CARLA: I do. I’ve written about half of it. Hopefully the other half will come out.
SIGT: Where do you get your inspiration?
CARLA: I was a huge fan of Charles Bukowski. I still am, obviously. And I believe that writing from your own life experience is the most powerful thing that you can do. Not only is it cathartic for the individual—and it kind of helps straighten out your own thoughts and feelings on life—but people want to know that there’s other people that feel the way that they do.If they know something is real and comes from your heart, your background, your stories, it gives them the strength to carry through.
SIGT: It’s that commonality that we all share which isn’t often voiced. You embody many meanings of the word “artist.” In addition to being a writer, a musician, and a mortician, you’re also a visual artist. You draw primarily sketches, and comic book illustrations. I checked out your art page on Instagram Pretty Girls Do Ugly Things (@prettygirlsdouglythings), which is fucking rad. Let’s talk about your art.
CARLA: I’ve always been inspired by death in my artwork. I think that all my art tells a story about a girl who’s spent half of her life in the death industry. I’ve been drawing since I was a kid. I fell in love with comic books at a young age, and that’s all I really wanted to do with my life was write comic books and play metal music. I got my wish.
“All I really wanted to do with my life was write comic books and play metal music.”
SIGT: That’s amazing. So many people just think and imagine, and then they never take those steps, like you were mentioning earlier, to actually bring those dreams to fruition.
CARLA: Yeah, I just knew what I wanted as a kid, and I didn’t have a great home life. I was abandoned by my dad at a young age, and I feel like I lived in kind-of a fantasy world to help me cope with that. I lived in a world of comics and music. So all those things have always been my best friend, my inspiration, and the things that I find solid comfort in even till this day. If I’m alone with a pad of paper and pencil, then I’m never lonely, never sad, never upset. I have that. And I think that’s truly a gift to have something like that which allows you to be by yourself, but never alone.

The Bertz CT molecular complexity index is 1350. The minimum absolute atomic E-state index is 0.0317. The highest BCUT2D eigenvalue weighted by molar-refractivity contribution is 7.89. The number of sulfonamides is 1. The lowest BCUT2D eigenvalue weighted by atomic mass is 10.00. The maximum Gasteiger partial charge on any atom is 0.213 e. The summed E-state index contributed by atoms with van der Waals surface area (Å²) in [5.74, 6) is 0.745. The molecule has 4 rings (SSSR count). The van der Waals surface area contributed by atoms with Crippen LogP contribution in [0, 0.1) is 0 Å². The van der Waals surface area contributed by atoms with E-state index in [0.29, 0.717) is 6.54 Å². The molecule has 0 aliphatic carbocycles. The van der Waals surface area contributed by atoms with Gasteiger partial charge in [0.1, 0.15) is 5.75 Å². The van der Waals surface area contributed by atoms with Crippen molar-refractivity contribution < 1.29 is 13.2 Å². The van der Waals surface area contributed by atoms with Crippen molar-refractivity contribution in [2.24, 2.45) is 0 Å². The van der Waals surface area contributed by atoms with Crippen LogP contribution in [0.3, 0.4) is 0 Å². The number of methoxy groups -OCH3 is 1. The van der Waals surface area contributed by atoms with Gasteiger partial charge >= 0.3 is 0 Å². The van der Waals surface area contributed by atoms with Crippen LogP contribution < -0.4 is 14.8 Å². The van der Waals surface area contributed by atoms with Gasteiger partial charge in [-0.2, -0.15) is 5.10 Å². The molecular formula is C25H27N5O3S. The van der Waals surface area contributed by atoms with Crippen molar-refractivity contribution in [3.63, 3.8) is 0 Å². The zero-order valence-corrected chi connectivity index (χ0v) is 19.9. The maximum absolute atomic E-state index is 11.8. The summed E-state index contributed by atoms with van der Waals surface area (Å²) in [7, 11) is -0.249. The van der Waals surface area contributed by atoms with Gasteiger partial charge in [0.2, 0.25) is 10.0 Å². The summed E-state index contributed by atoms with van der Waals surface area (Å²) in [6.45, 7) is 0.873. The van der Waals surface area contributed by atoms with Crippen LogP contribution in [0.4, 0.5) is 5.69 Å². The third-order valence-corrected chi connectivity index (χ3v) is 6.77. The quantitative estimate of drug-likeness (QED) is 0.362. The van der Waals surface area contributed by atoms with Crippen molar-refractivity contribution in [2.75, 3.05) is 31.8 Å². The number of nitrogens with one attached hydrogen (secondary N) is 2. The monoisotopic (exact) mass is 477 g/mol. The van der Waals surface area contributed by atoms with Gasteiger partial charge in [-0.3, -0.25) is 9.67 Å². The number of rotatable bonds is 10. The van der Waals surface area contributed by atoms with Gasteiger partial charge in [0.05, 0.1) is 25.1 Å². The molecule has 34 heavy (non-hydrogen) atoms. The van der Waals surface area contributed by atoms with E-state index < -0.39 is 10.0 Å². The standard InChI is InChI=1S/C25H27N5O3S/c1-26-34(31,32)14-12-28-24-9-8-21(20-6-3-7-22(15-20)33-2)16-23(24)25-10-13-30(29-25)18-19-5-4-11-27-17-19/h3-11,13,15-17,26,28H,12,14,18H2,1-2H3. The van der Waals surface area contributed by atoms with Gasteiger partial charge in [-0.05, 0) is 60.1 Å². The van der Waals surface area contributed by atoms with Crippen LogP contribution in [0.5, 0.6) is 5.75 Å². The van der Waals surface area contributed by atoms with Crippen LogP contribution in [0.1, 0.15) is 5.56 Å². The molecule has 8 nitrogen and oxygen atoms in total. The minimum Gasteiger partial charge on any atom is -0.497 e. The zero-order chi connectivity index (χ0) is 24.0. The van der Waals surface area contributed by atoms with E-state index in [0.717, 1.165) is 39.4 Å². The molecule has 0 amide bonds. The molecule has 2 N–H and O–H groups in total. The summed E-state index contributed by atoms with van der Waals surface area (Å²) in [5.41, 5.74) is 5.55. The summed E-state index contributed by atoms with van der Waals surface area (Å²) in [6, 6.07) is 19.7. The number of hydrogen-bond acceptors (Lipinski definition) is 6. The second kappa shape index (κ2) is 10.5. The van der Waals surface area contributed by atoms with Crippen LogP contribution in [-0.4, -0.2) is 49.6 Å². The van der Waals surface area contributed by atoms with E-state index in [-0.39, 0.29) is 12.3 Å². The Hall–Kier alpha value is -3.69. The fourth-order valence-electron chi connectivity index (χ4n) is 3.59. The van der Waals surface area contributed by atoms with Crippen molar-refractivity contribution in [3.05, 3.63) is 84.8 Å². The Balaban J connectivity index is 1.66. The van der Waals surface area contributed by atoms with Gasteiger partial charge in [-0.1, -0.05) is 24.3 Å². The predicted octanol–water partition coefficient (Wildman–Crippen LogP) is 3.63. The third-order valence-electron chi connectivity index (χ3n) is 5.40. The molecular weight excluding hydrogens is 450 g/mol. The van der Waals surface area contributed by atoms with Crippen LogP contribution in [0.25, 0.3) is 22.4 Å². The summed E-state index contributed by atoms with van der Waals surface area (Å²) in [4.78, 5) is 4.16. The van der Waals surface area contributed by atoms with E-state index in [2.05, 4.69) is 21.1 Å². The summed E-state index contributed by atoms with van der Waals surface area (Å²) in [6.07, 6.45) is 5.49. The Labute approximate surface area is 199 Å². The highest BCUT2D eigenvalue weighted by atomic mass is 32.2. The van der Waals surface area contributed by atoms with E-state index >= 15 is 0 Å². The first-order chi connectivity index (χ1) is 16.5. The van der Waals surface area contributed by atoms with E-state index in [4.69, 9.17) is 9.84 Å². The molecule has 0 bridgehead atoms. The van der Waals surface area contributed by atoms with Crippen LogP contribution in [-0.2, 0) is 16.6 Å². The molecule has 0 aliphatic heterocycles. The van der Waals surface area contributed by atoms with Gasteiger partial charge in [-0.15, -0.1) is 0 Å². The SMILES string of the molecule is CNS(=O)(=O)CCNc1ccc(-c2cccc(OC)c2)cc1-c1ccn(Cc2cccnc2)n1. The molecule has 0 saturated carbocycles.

SIGT: You have such a bright, beautiful soul and it wouldn’t be there shining so bright without great struggle. And your journey is just so inspiring, not only to me but to many other humans around this rock that we’re on. Do you have any advice or words of wisdom for people, especially younger girls who want to express their creativity through art or music?
CARLA: Just to start doing it. It’s an old cliche, but you are what you do every day. For me, I get up in the morning and I draw. Then I go play some music. And then I do some grief counseling. It’s like you are what you do every day. So get out there and hone your craft and keep believing in yourself.
SIGT: You’ve hit several festivals so far on this run. What was it like watching the mosh pit explode at one of these bigger festivals, like Louder Than Life?
CARLA: Oh god, they’re the funnest. Seeing these kids scream the lyrics that Heidi and I wrote together back at us just filled me with so much gratitude. You can’t not have an amazing time when you walk out to a sea of people who are just jumping and screaming and doing huge pits. These people bring all their energy to make sure they tear up the pit for us too. Again, it’s another moment that makes us just full of gratitude.
SIGT: Is there anything else you’d like to say to the fans at Rockville this year?
CARLA: I just can’t wait to see you guys in the pit! Thank you so much for supporting us so much year after year after year. The reason these festivals keep calling us is because of you guys and the energy that you give us whenever we play one of these big shows. So, thank you so much. You guys rock!
Interview by Mitch Foster.